How often my blogs, letters, even thoughts, start with “I.” This easily expands to “me, my, mine, we, us, and our.” As a former English teacher, I had to concern myself about the proper use of these personal and possessive pronouns. But, I had no trouble in linking the objective “me” with the objective “them.” A recent discovery led me to the conclusion that none of the pronouns “me, my, mine, we, us,” and “our” can be objective in an emotional sense. The problem surfaces because “he, she, it, they, them, and theirs” suggest a difference, separation, and wall.
The minute I mention wall, into my mind pops Frost’s “Something there is that doesn’t love a wall” which he parallels with his neighbor’s “Good fences make good neighbors.” Both statements make sense at times, but Frost says, “Before I built a wall I’d ask to know /What I was walling in or walling out, and to whom I was like to give offence” (“Mending Wall”).
On a recent trip to visit family, I was reminded of the walls built by religion. I am an ordained United Church of Christ female, white, liberal minister. All of these descriptors put me into a category of belief. My family members I was visiting are Southern Baptist, and conservative. These descriptors put my “family ” into an “us” and “them” relationship. Other descriptors, however, such as “Christian” and “family” and yes, I venture to say “love” put us together. I know by the hurt of exclusion that “something there is that doesn’t love a wall.” But I also know that the faith I hold requires me to continue to ignore the wall and to embrace that which is positive about the faith we do share.
As I struggled with this on the way home from my family vacation, I read a blog by Chuck Fager ( Quaker Theology) that is now filed under the category of Quaker Theology and titled “A Message from John Wesley to Kevin Rollins (& Others)”. It references a sermon by John Wesley, the founder of Methodism (Wesley Center Online) The sermon is on the text Mark 9:38-41. The disciple John was telling Jesus that someone was driving out devils [doing good] in Jesus name, but was not one of them, and the disciples tried to stop him. Jesus indicated that if the man was doing good in Jesus name, then he was good. If, Jesus says, this man simply was willing to offer the disciples a drink of water, he should not be criticized.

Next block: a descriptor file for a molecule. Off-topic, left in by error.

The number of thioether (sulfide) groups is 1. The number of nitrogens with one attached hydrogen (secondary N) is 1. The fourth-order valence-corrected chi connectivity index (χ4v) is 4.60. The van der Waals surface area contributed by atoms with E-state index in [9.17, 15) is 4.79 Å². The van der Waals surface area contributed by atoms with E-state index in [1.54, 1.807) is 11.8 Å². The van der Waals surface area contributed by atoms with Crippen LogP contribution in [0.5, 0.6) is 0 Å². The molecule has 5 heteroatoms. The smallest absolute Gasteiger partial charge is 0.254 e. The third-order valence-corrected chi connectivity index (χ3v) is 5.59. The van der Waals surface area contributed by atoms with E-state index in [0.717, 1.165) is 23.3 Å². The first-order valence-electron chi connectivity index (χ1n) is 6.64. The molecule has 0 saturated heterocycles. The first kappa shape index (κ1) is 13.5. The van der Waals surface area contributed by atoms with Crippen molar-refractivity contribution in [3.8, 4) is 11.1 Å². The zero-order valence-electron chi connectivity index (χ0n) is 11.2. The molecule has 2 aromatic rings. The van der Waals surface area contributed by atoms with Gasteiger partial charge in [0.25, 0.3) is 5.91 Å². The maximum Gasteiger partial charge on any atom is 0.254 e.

Wesley reminds us in many strong words just how much acceptance of “them” is required of us. Unfortunately, Wesley spoke using the typical male pronouns of his day and struggled with his own unconscious or conscious bias. He encouraged women to “testify” rather than “preach” (Azusa U blog) says Dr. Karen Winslow from Azusa Pacific University in an article entitled “Wesleyan Perspectives on Women in Ministry.”
Wesley’s conflict with his own culturally instilled bigotry is a testament to how very hard the struggle of the pronouns, “we and us” versus the “they and them” is. What has settled my mind and heart after the conflict of religious belief and love of family include four recent words of grace.
- Mark’s Gospel Chapter 9: 38-41 which calls me to accept any willing to give me even a drink of water because I am a follower, not a follower like them.
- Words by Milton Irvin, an African American UCC minister who in a sermon given at our church mentioned the importance of sitting down with those whom we disagree. This sermon was preached before the massacre at Mother Emmanuel AME Church in Charleston and my heart aches but I am also so proud and moved by those who offered love at the price of their own lives. They, too, accepted the cross.
- Another African American pastor at a Vigil for those lost gave new meaning to “That they shall all be one” by speaking of the wonderful gift of vegetable soup in which nourishment comes to all, but the individual parts that make up the soup retain their individuality.
The most difficult part of acting all of this out whenever I am faced with the many conflicts involving “us” and “them” is that it is easy to point out how “they” should accept “us,” but much more challenging to figure ways that “I” must accept “them.” But that seems to be the clear message. “Something there is that doesn’t love a wall.”